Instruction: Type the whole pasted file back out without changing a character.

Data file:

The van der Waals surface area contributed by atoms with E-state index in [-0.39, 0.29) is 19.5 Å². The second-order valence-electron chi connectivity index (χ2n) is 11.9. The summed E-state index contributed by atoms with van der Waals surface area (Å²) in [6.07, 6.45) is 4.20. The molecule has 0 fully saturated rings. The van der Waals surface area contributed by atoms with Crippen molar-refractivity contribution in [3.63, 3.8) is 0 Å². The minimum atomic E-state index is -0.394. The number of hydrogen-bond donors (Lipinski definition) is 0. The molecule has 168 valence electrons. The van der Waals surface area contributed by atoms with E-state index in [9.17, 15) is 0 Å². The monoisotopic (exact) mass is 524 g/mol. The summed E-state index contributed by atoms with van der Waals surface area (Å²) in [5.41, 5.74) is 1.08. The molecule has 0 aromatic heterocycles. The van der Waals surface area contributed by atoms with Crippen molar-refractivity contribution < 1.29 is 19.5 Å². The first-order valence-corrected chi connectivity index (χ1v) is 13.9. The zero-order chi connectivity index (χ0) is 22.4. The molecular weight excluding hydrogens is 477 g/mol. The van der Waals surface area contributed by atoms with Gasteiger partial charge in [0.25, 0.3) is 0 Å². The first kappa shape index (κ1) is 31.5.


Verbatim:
The van der Waals surface area contributed by atoms with E-state index in [-0.39, 0.29) is 19.5 Å². The second-order valence-electron chi connectivity index (χ2n) is 11.9. The summed E-state index contributed by atoms with van der Waals surface area (Å²) in [6.07, 6.45) is 4.20. The molecule has 0 fully saturated rings. The van der Waals surface area contributed by atoms with Crippen molar-refractivity contribution in [3.63, 3.8) is 0 Å². The minimum atomic E-state index is -0.394. The number of hydrogen-bond donors (Lipinski definition) is 0. The molecule has 168 valence electrons. The van der Waals surface area contributed by atoms with E-state index in [9.17, 15) is 0 Å². The monoisotopic (exact) mass is 524 g/mol. The summed E-state index contributed by atoms with van der Waals surface area (Å²) in [5.41, 5.74) is 1.08. The molecule has 0 aromatic heterocycles. The van der Waals surface area contributed by atoms with Crippen molar-refractivity contribution < 1.29 is 19.5 Å². The first-order valence-corrected chi connectivity index (χ1v) is 13.9. The zero-order chi connectivity index (χ0) is 22.4. The molecular weight excluding hydrogens is 477 g/mol. The van der Waals surface area contributed by atoms with Gasteiger partial charge in [0.25, 0.3) is 0 Å². The first kappa shape index (κ1) is 31.5.